MasterCard now has a fingerprint-protected card

Fingerprint sensors are now everywhere. Once the stuff of science fiction and spy movies, the biometric system now unlocks smartphones, laptops, and credit cards. Yes, credit cards. That is, if MasterCard's pilot test is successful. The financial services giant has just announced that it has kicked off test in South Africa for a "next generation" card that combines the usual chips you find in cards today with a biometric sensor that promises more secure transactions and less opportunities for fraud.

The biometric card has a two-tier authentication system, though the first one can hardly be considered secure. It has the usual chip that almost call card readers these day use to conduct transactions. The difference is that it has a fingerprint sensor on the side opposite the chip. Instead of keying in a PIN code, which offers minimum security, the cardholder simply places her or his finger on the sensor to authorize payment.

Unlike with a smartphone or computer, however, you don't set up your fingerprint yourself. You naturally have to go through your financial institution to not only register but to also get your fingerprint converted. While the fingerprint is encrypted before being stored on the card itself, MasterCard doesn't go into detail on the security measures employed in the new type of card, much less address potential privacy concerns as far as banks are concerned.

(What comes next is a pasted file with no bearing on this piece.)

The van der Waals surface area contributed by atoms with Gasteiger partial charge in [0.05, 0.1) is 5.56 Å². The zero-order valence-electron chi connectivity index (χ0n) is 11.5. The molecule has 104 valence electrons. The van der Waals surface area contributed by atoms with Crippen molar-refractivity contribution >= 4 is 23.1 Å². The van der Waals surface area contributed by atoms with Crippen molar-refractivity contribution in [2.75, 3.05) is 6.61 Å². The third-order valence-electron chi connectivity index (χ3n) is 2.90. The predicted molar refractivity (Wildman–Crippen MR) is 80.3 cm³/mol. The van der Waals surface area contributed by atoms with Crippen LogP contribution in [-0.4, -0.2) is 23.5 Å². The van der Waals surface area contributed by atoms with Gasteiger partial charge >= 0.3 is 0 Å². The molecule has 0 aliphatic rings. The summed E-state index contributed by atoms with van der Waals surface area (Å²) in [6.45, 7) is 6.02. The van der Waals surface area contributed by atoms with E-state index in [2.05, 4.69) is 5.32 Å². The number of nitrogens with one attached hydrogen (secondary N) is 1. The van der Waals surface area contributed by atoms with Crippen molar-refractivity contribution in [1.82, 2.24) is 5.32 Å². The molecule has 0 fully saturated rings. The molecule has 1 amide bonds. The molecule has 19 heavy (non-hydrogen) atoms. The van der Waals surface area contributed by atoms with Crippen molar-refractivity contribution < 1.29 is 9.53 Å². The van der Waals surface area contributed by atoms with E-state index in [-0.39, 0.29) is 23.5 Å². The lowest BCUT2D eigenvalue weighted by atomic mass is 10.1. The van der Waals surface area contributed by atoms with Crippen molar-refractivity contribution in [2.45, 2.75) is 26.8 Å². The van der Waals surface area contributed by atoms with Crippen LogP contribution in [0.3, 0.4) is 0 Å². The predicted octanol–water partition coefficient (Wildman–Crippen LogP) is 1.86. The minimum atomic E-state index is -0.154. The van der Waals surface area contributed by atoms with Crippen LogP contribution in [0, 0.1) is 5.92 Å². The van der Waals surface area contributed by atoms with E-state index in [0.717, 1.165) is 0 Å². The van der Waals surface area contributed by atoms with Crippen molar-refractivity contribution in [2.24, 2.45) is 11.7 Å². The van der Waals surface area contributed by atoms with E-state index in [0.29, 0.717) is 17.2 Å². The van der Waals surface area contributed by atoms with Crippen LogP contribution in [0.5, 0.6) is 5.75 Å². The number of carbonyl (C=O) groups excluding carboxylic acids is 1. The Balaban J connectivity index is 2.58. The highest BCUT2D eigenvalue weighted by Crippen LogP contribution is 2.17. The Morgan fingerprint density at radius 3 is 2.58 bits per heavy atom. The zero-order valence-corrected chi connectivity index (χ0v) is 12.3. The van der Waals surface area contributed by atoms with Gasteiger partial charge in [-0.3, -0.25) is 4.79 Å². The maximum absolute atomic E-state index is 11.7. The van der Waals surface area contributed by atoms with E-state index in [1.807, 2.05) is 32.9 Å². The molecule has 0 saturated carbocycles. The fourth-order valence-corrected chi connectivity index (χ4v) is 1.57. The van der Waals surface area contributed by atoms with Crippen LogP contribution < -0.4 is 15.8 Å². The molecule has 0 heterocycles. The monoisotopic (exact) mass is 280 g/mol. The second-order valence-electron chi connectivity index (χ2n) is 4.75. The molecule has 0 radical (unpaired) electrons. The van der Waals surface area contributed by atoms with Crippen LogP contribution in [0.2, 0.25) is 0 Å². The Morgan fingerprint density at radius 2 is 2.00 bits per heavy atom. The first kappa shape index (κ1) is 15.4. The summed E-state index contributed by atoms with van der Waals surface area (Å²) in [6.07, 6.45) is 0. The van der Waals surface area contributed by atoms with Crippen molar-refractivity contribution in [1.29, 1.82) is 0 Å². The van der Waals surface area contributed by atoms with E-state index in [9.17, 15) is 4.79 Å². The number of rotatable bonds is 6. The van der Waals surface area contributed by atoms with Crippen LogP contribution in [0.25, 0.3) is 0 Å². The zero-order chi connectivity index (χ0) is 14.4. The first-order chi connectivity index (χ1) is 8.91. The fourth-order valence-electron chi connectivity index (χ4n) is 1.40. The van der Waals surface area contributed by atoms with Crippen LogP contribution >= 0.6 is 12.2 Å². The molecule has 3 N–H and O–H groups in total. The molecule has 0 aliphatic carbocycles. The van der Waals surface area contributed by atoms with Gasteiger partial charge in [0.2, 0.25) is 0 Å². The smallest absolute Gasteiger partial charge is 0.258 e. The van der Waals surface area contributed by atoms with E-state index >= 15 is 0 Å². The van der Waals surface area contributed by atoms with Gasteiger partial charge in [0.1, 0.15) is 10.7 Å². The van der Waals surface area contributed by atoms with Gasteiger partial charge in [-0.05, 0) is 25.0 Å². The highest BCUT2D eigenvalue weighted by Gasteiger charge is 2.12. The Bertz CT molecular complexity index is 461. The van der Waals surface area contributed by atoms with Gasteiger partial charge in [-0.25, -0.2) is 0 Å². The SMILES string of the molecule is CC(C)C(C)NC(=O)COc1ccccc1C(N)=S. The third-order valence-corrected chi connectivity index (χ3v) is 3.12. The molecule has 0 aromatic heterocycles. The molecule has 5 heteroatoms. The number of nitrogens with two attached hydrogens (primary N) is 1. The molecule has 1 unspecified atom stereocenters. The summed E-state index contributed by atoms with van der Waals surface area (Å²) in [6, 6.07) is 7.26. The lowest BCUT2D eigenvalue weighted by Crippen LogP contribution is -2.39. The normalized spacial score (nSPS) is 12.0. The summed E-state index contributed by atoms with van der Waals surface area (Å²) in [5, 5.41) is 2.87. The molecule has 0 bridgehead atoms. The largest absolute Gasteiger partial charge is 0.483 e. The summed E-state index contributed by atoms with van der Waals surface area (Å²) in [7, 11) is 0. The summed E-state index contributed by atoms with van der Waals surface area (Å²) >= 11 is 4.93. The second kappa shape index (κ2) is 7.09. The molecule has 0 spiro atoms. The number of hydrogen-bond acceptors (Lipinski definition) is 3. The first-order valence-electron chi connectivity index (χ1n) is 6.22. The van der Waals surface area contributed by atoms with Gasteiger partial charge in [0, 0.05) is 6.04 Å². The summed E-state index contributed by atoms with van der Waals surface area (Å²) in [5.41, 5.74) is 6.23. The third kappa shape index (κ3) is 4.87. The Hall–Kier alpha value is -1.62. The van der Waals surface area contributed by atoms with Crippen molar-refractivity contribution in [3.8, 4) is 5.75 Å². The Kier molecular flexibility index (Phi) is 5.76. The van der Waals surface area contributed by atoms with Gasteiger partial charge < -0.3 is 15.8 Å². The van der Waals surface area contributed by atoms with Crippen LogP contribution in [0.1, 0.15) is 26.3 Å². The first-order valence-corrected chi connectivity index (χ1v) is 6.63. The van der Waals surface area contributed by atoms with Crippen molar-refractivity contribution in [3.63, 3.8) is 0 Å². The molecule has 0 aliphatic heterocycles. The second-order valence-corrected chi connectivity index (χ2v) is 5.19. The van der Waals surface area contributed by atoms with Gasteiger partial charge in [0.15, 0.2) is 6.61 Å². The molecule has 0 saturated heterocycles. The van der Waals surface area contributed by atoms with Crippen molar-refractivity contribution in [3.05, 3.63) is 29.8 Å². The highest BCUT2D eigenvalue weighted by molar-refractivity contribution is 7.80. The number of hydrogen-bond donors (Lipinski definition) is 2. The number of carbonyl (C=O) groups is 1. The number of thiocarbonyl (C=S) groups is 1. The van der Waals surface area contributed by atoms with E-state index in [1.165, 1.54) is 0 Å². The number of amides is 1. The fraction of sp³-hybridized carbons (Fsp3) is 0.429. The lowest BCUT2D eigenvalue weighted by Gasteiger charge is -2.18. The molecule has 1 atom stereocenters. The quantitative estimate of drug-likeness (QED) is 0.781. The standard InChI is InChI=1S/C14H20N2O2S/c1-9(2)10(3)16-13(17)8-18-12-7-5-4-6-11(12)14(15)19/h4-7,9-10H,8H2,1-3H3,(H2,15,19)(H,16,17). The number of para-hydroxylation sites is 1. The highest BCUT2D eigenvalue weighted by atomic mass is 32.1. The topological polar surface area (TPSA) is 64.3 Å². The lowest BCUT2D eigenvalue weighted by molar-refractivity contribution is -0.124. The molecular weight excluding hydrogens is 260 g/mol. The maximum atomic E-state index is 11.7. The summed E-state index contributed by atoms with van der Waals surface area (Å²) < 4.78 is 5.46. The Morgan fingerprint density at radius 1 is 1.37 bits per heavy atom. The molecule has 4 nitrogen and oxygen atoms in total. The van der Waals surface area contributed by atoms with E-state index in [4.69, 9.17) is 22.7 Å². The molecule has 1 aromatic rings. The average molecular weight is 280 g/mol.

South Africa is the first market to test this new hi-tech card. Barclays Africa subsidiary Absa and supermarket Pick n Pay are the two institutions participating in this trial run. MasterCard is also planning on expanding the tests in Europe and the Asia Pacific region.

Although mobile payments are becoming more and more common, the plastic card is hardly going away. It is, however, long overdue some innovation, especially when it comes to security. MasterCard envisions its biometric card to address those needs while also adding convenience for buyers, merchants, and financial institutions alike.

SOURCE: MasterCard